Have you heard?
Baking is the new chic!
Unless someone’s making you do it!
I haven’t had a full-time job since November 2011 when I was a director of a daycare center. I stopped working to take care of my mom and aunt who were hit at the same time with debilitating mental and health problems. If you’ve ever tried to work a demanding full-time job while taking care of two old ladies, you know there’s a choice you’ll have to make sooner or later. Oh, it wasn’t anything like Sophie’s choice where Meryl Streep’s character has to choose whether it’s the son or daughter who gets gassed. Of course, they all get the shortest straw in that story. My choice was more of me coming to the realization that I couldn’t work two full-time jobs at the same time with any good results.
But, in truth, there was no choice about it. If I didn’t take care of the Old Ladies who would? As it turned out, in my new role as nanny, I had stumbled upon a new domesticity. I was cleaning for them, shopping for their groceries, and cooking their meals. And I was trying to do this for me and the Boyfriend too, but that didn’t work out so well and we ended up ordering a lot of take-out.
Cooking and baking (and keeping your house sort of clean) is REAL work. In between a part-time job, I was going up to the Bronx to take care of the Old Ladies and by the time I got home to Brooklyn, I couldn’t look at a pot without wanting to throw it out the window.
But this new domesticity really is the story of my wanting to nurture the Old Ladies and the Boyfriend the best way I knew how: with delicious food made from scratch. Burnt out or no, I wanted to take care of them by baking (no pun intended here) oatmeal raisin cookies, cinnamon buns, and lemon cakes, and roasting chickens, braising oxtail, and preparing as many Korean dishes as I can. Eat my love, not my shorts!
Nothing is more Super Woman than putting in that extra elbow grease to put dinner and dessert on the table. And I mean on the same night.
Can a batch of gooey cookies and moist cake signify success in one’s life? Well, it ain’t a Nobel Peace Prize or nothing, but in the face of my mother’s imminent mental demise and my aunt’s certain mortality, I find myself taking comfort in the small incidentals of my life.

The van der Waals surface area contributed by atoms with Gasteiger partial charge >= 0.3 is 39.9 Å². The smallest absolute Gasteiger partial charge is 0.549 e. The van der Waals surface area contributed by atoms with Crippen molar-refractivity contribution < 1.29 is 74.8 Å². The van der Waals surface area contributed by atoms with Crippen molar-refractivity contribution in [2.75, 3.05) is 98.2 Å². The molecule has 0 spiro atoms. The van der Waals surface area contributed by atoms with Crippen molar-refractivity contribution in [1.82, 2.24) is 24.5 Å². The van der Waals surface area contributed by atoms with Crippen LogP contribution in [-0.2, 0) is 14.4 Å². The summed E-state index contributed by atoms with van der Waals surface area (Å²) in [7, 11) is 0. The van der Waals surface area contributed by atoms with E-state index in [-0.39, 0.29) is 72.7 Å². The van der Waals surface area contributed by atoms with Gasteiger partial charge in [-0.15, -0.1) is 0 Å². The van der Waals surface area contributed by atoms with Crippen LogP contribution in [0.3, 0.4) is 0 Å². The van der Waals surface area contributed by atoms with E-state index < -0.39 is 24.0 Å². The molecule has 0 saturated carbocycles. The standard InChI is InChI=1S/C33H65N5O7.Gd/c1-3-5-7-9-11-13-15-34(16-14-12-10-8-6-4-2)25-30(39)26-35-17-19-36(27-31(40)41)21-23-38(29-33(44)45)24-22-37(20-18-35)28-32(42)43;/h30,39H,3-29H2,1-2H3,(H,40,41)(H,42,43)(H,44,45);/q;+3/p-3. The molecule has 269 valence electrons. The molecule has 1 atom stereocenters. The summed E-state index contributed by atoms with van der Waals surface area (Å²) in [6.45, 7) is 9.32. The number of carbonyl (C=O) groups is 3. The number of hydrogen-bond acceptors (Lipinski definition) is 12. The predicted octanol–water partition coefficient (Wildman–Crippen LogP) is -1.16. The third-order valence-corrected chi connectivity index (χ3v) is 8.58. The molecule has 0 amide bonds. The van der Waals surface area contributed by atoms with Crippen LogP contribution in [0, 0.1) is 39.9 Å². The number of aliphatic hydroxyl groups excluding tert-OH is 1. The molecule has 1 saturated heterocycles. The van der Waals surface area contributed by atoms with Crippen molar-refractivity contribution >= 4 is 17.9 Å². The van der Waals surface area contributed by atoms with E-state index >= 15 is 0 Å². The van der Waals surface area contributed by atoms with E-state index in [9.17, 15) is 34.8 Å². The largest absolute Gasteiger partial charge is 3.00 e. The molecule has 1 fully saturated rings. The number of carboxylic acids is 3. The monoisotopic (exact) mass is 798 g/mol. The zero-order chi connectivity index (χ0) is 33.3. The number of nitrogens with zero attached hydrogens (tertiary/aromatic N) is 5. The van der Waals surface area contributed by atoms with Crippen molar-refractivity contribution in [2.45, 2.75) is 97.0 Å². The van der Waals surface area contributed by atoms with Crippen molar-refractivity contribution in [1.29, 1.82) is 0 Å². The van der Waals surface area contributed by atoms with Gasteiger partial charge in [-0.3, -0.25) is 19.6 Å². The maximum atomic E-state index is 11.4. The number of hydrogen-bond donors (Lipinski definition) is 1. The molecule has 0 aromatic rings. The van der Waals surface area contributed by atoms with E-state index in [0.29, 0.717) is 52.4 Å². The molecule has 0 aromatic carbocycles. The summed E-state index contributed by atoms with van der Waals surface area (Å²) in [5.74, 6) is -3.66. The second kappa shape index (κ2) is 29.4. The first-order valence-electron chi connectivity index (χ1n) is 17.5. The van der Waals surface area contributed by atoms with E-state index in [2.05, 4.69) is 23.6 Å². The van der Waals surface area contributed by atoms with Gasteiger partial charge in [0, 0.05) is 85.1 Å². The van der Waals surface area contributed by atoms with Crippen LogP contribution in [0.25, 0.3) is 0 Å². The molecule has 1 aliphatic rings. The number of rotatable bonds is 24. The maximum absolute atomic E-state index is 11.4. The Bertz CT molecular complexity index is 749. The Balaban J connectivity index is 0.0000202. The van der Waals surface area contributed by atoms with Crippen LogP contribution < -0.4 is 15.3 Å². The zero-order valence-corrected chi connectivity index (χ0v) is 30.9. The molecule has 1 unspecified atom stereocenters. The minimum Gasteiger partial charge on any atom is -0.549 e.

And though I am aware of the nasty history of women and domesticity, I will allow myself solace in this new domesticity as there’s nothing wrong in finding satisfaction in lemon loaves well done.
(adapted from Sweet Gratitude by Judith Sutton – you should just go and get the book!)
2 1/4 cups unbleached flour
1 1/4 tsp baking powder
1/2 tsp baking soda
1/2 tsp salt
1/2 lb unsalted butter at room temp (2 sticks)
2 1/4 cups sugar – or 2 cups if you want a little less
4 large eggs
2 tsp packed grated lemon zest (I used Meyer lemons because I am obsessed with them and they were on sale at the market. Keep your lemons for another use, like to make a lemon glaze, recipe below)
2 tsp pure lemon extract
16 oz sour cream
1. Preheat oven to 350° F and place a rack in the middle of your oven. Butter and flour 4-6 mini loaf pans (the recipe calls for six, but I used four 5 3/4 x 3 x 2 inch pans).
2. Whisk together dry ingredients in a bowl.
3. Beat the butter and sugar with an electric mixer on medium speed in a large bowl. Beat until light and fluffy, 2-3 minutes. Scrape down the sides, add eggs one at a time and continue beating after each egg. Beat in lemon zest and extract. Switch to low speed and alternate in the flour and sour cream, in three and two additions, respectively. Beat until everything is just incorporated.
4. Scrape the batter into the pans, smoothing the tops. Bake for 32-34 minutes or until an inserted chopstick comes out mostly clean. Cool for ten minutes.
5. Run a knife around the pan to loosen the loaves. Invert them onto a rack/plate to cool completely.
Optional: Lemon glaze
3/4 cup confectioner’s sugar, sifted
1 – 2 tbsp fresh lemon juice
Whisk the sugar and 1 tbsp of lemon juice together in a small bowl. Whisk in more juice, a drop at a time to make a smooth glaze. Spoon about 1 tablespoon of glaze down the center of each loaf and let stand until glaze has set.